21. ^ "FOOD & WATER WATCH V. USEPA" (PDF). cdn.ca9.us.courts.gov. September 16, 2021. Retrieved September 28, 2021.
  22. ^ "Aileen Rizo v. Jim Yovino" (PDF). cdn.ca9.uscourts.gov. February 27, 2020. Retrieved May 18, 2021.
  23. ^ "Trump Wins Round in Immigrant Policy -- Asylum-Seekers Must Go Home". Findlaw.
  24. ^ "No. 15-72999" (PDF). United States Court of Appeals for the Ninth Circuit. November 19, 2019.
  25. ^ "Court documents" (PDF). cdn.ca9.uscourts.gov. Retrieved November 20, 2020.
  26. ^ "Court documents" (PDF). cdn.ca9.uscourts.gov. Retrieved November 20, 2020.
  27. ^ Mali, Meghashyam (March 11, 2020). "Supreme Court allows Trump to enforce 'Remain in Mexico' policy". TheHill.
  28. ^ "East Bay Sanctuary Covenant v. Barr" (PDF). cdn.ca9.uscourts.gov. July 6, 2020. Retrieved June 11, 2021.
  29. ^ "Asylum Update: Ninth Circuit Upholds Injunction Against Third Country Rule". Lawfare. July 8, 2020. Retrieved June 11, 2021.
  30. ^ "Rene v. MGM Grand Hotel, Inc". Justia. Retrieved May 18, 2021.
  31. ^ "Major Federal Court Ruling Protects Gay Workers from Harassment; Lambda Legal Says Decision Will Have Broad National Impact". Lambda Legal. September 24, 2002. Retrieved May 18, 2021.
  32. ^ "Court OK's Trump Administration Bans on Immigrants". San Francisco Chronicle. January 27, 2020. Retrieved June 11, 2021.
  33. ^ "Ninth Circuit court blocks GOP-led states from reviving 'public charge' rule". MSN. April 12, 2021. Retrieved June 11, 2021.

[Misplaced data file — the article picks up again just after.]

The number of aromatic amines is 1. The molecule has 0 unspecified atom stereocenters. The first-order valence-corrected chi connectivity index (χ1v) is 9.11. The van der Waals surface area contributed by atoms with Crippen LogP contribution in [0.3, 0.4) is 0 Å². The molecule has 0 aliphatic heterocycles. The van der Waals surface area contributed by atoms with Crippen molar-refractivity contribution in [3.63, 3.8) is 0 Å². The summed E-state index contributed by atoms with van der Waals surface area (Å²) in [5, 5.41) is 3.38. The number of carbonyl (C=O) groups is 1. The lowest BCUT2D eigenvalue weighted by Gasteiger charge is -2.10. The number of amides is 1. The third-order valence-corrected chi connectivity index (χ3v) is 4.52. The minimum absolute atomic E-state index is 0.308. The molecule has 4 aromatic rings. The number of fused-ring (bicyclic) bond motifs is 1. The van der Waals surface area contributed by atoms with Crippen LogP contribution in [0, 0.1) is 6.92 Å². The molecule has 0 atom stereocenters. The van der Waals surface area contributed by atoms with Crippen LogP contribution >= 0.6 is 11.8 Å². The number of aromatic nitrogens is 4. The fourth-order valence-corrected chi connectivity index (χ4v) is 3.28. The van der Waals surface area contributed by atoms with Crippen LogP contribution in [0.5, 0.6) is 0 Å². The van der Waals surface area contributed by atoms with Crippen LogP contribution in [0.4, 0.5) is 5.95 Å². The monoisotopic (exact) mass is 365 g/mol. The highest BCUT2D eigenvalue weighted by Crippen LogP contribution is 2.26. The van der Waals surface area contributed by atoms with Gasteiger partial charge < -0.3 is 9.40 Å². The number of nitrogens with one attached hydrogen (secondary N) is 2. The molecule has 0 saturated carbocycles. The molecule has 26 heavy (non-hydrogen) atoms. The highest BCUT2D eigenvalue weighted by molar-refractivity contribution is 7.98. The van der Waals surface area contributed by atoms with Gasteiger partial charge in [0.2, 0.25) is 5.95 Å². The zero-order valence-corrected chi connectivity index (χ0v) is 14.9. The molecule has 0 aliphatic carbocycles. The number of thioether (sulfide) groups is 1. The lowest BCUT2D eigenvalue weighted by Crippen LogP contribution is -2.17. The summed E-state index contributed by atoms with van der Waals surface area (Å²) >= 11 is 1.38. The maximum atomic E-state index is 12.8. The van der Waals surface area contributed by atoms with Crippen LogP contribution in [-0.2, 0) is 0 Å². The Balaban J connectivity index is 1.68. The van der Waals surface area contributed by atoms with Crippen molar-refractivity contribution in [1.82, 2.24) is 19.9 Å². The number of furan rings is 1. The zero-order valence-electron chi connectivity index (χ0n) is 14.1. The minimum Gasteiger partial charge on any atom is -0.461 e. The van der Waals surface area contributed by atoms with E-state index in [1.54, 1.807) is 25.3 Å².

34. ^ "Court documents" (PDF). cdn.ca9.uscourts.gov. Retrieved November 20, 2020.
  35. ^ "Boule v. Egbert" (PDF). cdn.ca9.uscourts.gov. November 20, 2020. Retrieved May 20, 2021.
  36. ^ "Court documents" (PDF). cdn.ca9.uscourts.gov. May 20, 2021. Retrieved May 20, 2021.
  37. ^ "9th Circuit rules man can't sue Border Patrol over wrongful arrest". AZ Capitol Times. May 11, 2021. Retrieved May 18, 2021.
  38. ^ "Man jailed after improper drug test can't sue border agents, court rules". Tucson.com. May 11, 2021. Retrieved May 18, 2021.
  39. ^ "Nieves-Martinez v. United States" (PDF). cdn.ca9.uscourts.gov. Retrieved May 18, 2021.
  40. ^ "BROWN V. STATE OF ARIZONA" (PDF). ca9.uscourts.gov. January 25, 2022. Retrieved January 31, 2022.
  41. ^ "Video of landmark gay marriage trial can be released: 9th Circuit". Reuters. November 18, 2021. Retrieved November 18, 2021.
  42. ^ "No. 20-16375 Perry v. Hollingsworth" (PDF). ca9.uscourts.gov. November 18, 2021. Retrieved November 18, 2021.
  43. ^ "Court documents" (PDF). cdn.ca9.uscourts.gov. Retrieved November 20, 2020.
  44. ^ "Brnovich v. Democratic National Committee". SCOTUSblog. Retrieved May 18, 2021.
  45. ^ "19-1257 Brnovich v. Democratic National Committee (07/01/2021)" (PDF). supremecourt.gov. July 1, 2021. Retrieved July 1, 2021.
  46. ^ "Court documents" (PDF). cdn.ca9.uscourts.gov. August 12, 2019. Retrieved October 2, 2019.
  47. ^ "Court documents" (PDF). cdn.ca9.uscourts.gov. Retrieved November 20, 2020.

External links[edit]

Legal offices
Preceded by Judge of the United States Court of Appeals for the Ninth Circuit
1998–2022
Succeeded by